The Scherzo, marked ‘shadowy’, begins as a pianissimo skeleton, characterised here by simply stunning ensemble. Yet it was the Ivesian marching band that really raised the eyebrows – perfectly judged, it seemed ideally placed in the prevailing phantasmagoria.
If there was a criticism of the performance as a whole, it was the rather anonymous (and too quiet, from my seat) solo violin contributions of first concert-master Noah Bendix-Balgley. And it is a violin solo that initiates the second Nachtmusik, perhaps not the best beginning – when the same passage returned later, played by the full section, one appreciated its true meaning; but the horn responses at the opening from principal horn Dohr were supreme in their command of both instrument and idiom, particularly the way his top A (for the horn, sounding D) melded into the woodwind passage that followed, a masterstroke of chamber play within the vast edifice that is the Seventh Symphony.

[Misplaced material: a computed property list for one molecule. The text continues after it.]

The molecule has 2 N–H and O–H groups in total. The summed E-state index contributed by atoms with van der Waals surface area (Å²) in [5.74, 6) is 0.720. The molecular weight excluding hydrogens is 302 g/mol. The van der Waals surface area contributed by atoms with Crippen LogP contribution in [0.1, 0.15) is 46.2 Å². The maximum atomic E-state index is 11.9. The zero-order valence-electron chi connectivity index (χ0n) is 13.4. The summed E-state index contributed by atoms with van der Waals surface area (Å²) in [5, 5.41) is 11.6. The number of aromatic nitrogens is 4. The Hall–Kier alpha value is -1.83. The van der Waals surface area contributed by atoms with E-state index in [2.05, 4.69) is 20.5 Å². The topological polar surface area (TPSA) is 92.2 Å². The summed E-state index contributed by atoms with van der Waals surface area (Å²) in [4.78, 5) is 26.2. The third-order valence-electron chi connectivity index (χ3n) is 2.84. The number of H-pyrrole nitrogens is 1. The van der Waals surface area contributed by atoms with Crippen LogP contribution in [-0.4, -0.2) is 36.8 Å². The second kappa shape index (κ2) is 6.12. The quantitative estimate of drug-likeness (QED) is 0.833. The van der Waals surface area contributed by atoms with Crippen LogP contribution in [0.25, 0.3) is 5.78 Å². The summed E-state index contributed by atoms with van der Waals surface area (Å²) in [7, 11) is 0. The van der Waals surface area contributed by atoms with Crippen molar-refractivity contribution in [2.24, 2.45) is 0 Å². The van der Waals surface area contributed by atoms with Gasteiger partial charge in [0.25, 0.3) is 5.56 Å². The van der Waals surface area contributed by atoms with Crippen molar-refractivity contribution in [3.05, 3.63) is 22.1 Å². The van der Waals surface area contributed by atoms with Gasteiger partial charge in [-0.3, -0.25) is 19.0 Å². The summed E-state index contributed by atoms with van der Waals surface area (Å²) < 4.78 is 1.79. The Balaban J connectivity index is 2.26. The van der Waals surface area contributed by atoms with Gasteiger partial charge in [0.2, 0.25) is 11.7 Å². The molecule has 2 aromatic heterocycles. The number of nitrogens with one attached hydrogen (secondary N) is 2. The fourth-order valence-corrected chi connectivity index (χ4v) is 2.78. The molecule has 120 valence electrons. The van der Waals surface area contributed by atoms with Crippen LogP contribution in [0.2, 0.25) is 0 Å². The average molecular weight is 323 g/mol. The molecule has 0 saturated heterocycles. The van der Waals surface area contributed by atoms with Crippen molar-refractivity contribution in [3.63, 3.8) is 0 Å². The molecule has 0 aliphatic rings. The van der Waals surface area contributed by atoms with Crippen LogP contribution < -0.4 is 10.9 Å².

The finale is the most notorious movement, from the perspective of both conductor and audience. Rattle brought a Schoenbergian sense of Expressionism to the opening, before the bright fanfares are unleashed; and, when they came, what fanfares they were, a reminder to all of the brilliance of the Berlin brass, surely a world-leader. Rattle kept the pace moving, revelling in Mahler’s quirky writing and bold, sometimes brutal juxtapositions. The greatest achievement here was Rattle’s maintenance of the brass-drenched energy throughout this final, extended canvas. Rattle has lived with and championed this symphony for decades (his 1991 CBSO live recording is well known to collectors, and in fact he conducted the Birmingham orchestra in this work here at he Proms in 1989). These, his most recent thoughts on the score, confirms his status as a supreme interpreter.
Remarkable performances of the highest calibre, then, and programming that at once paid tribute to the genius of Boulez while stimulating the listener in the most positive way possible. The Berliner Philharmoniker’s visits are always events – this one was pure triumph, to boot.